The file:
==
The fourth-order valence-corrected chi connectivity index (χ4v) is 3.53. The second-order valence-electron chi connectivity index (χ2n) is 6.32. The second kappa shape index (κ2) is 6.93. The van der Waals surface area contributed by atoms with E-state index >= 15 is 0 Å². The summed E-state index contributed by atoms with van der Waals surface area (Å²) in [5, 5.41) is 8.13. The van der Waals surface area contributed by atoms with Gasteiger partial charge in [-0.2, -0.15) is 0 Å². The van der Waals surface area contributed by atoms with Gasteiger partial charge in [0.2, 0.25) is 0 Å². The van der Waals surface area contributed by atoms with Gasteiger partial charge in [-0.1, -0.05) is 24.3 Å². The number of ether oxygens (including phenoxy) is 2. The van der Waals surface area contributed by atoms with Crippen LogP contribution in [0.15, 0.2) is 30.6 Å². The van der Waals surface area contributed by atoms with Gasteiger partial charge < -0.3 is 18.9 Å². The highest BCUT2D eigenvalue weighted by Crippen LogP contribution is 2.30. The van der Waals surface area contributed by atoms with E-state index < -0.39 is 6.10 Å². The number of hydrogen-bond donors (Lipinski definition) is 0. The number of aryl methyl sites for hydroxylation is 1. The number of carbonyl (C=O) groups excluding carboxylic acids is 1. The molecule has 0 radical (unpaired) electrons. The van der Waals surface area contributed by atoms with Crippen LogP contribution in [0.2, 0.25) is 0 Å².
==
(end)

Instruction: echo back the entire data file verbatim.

The fourth-order valence-corrected chi connectivity index (χ4v) is 3.53. The second-order valence-electron chi connectivity index (χ2n) is 6.32. The second kappa shape index (κ2) is 6.93. The van der Waals surface area contributed by atoms with E-state index >= 15 is 0 Å². The summed E-state index contributed by atoms with van der Waals surface area (Å²) in [5, 5.41) is 8.13. The van der Waals surface area contributed by atoms with Gasteiger partial charge in [-0.2, -0.15) is 0 Å². The van der Waals surface area contributed by atoms with Gasteiger partial charge in [0.2, 0.25) is 0 Å². The van der Waals surface area contributed by atoms with Gasteiger partial charge in [-0.1, -0.05) is 24.3 Å². The number of ether oxygens (including phenoxy) is 2. The van der Waals surface area contributed by atoms with Crippen LogP contribution in [0.15, 0.2) is 30.6 Å². The van der Waals surface area contributed by atoms with Gasteiger partial charge < -0.3 is 18.9 Å². The highest BCUT2D eigenvalue weighted by Crippen LogP contribution is 2.30. The van der Waals surface area contributed by atoms with E-state index < -0.39 is 6.10 Å². The number of hydrogen-bond donors (Lipinski definition) is 0. The number of aryl methyl sites for hydroxylation is 1. The number of carbonyl (C=O) groups excluding carboxylic acids is 1. The molecule has 0 radical (unpaired) electrons. The van der Waals surface area contributed by atoms with Crippen LogP contribution in [0.2, 0.25) is 0 Å².